I am gratified that my story is being used in both nations to help provoke difficult but necessary dialogues about childhood sexual assault and its psychological aftermath, which cascades through decades in different ways for every survivor.
For me it meant plotting a murder. I used to think my impulse to kill the man who’d raped me was strange, or at least uncommon, in the same way that when I was a child, I thought my being raped was a freak occurrence. I no longer believe either is true. There are more than 5,000 unsolved murders in the United States every year.
Handguns are ubiquitous in my country, along with the myth of the vigilante folk hero, settling righteous scores beneath a cloud of gun smoke. It’s not much of a stretch for me to imagine that what I was planning, others have done. Homicide investigators look for motive, and many survivors of childhood sexual assault never tell a soul.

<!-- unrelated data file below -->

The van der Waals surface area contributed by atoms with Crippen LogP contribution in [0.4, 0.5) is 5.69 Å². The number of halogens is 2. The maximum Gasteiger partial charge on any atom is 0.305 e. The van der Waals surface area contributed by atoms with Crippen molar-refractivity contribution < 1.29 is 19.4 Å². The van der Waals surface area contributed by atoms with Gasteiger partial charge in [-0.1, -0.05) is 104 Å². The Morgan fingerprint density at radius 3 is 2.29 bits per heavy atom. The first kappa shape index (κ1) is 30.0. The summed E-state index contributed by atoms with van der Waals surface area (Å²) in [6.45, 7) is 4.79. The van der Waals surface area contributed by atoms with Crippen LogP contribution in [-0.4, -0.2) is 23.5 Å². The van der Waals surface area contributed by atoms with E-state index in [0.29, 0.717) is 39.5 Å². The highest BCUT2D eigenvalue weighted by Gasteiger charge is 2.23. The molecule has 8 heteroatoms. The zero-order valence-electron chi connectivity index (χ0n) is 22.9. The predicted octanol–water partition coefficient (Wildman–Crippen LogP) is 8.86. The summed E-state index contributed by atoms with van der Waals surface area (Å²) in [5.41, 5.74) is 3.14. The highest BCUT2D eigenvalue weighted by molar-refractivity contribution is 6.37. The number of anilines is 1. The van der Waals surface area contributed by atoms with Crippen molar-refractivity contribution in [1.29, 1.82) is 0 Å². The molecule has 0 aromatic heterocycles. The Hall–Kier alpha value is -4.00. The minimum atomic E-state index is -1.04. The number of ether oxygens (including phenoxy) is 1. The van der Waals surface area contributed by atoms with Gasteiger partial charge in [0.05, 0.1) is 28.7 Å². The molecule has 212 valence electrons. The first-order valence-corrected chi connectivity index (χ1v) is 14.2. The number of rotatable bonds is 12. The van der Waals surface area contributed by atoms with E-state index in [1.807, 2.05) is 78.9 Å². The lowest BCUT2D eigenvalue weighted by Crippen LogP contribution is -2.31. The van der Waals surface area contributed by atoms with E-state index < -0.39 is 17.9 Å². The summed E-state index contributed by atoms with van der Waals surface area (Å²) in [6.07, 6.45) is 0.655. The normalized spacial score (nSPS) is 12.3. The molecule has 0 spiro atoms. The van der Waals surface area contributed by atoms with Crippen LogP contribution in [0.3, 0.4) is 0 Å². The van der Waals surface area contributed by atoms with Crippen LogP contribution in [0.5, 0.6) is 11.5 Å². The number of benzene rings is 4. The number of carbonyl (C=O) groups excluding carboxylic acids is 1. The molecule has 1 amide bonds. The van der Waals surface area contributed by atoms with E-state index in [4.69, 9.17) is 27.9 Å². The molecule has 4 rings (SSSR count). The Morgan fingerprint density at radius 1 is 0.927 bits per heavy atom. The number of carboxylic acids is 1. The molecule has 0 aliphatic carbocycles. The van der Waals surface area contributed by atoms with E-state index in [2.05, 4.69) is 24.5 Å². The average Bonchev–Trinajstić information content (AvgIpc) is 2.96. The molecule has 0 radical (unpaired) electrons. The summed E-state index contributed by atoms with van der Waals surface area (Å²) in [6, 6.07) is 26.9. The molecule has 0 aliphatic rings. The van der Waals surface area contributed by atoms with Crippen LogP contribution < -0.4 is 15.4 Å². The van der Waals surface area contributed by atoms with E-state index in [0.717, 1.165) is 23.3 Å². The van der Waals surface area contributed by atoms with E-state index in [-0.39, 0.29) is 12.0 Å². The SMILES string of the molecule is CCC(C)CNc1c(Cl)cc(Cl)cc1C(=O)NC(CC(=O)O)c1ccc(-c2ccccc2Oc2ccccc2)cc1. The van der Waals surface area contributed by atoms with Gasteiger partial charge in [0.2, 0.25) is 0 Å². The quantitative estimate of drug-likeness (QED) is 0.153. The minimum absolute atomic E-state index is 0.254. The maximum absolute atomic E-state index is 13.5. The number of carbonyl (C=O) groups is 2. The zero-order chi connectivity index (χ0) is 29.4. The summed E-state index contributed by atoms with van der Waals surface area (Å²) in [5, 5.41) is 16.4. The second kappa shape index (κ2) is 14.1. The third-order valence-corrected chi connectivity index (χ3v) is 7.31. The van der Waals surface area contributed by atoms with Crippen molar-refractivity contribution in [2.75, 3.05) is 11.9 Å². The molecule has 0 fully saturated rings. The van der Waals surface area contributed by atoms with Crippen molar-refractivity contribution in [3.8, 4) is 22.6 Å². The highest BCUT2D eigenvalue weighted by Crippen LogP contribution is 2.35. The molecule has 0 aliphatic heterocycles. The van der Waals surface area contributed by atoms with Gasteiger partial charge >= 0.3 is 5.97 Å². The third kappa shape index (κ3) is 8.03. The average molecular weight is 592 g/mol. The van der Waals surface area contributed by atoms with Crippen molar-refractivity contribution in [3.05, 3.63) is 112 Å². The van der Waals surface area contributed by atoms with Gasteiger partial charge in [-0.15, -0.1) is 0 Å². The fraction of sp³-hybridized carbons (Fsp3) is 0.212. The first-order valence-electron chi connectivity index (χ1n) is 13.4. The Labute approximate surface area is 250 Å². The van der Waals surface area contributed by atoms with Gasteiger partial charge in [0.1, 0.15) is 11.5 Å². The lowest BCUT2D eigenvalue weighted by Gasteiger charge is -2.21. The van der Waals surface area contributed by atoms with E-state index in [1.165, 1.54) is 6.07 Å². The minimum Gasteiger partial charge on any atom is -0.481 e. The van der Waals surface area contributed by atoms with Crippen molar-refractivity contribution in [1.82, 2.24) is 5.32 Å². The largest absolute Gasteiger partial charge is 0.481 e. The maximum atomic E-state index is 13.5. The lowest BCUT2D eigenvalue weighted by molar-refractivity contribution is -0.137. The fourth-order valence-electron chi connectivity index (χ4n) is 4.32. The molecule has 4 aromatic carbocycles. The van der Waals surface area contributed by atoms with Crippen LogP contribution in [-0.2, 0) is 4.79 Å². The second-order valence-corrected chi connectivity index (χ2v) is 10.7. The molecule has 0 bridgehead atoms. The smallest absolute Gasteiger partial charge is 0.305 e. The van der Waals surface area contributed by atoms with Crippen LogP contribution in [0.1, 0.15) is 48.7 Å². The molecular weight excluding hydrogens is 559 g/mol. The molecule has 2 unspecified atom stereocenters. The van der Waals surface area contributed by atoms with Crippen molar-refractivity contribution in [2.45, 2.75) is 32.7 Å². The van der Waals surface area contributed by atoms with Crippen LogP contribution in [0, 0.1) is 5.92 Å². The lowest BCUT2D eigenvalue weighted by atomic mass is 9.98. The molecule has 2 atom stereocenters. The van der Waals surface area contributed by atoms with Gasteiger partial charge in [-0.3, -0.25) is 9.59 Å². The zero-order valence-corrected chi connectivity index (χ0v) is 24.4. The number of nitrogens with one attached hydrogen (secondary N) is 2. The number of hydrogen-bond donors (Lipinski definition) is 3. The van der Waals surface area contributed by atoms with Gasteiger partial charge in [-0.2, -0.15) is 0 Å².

During the first three years after Stalking the Bogeyman was published in Colorado and Alaska I received five emails from different, encrypted addresses in which the writers claimed to have tracked down and killed the rapist who’d violated him or her long ago, when he or she was a child. One email included a photo of a gravesite puddled with fresh urine.
The emails were sent in such a way that I could not reply. That was fine with me. But I was not displeased to receive them. I was heartened. I was glad. I was grateful. I liked thinking of these killers out there, justified and free. I liked thinking of them getting away with it.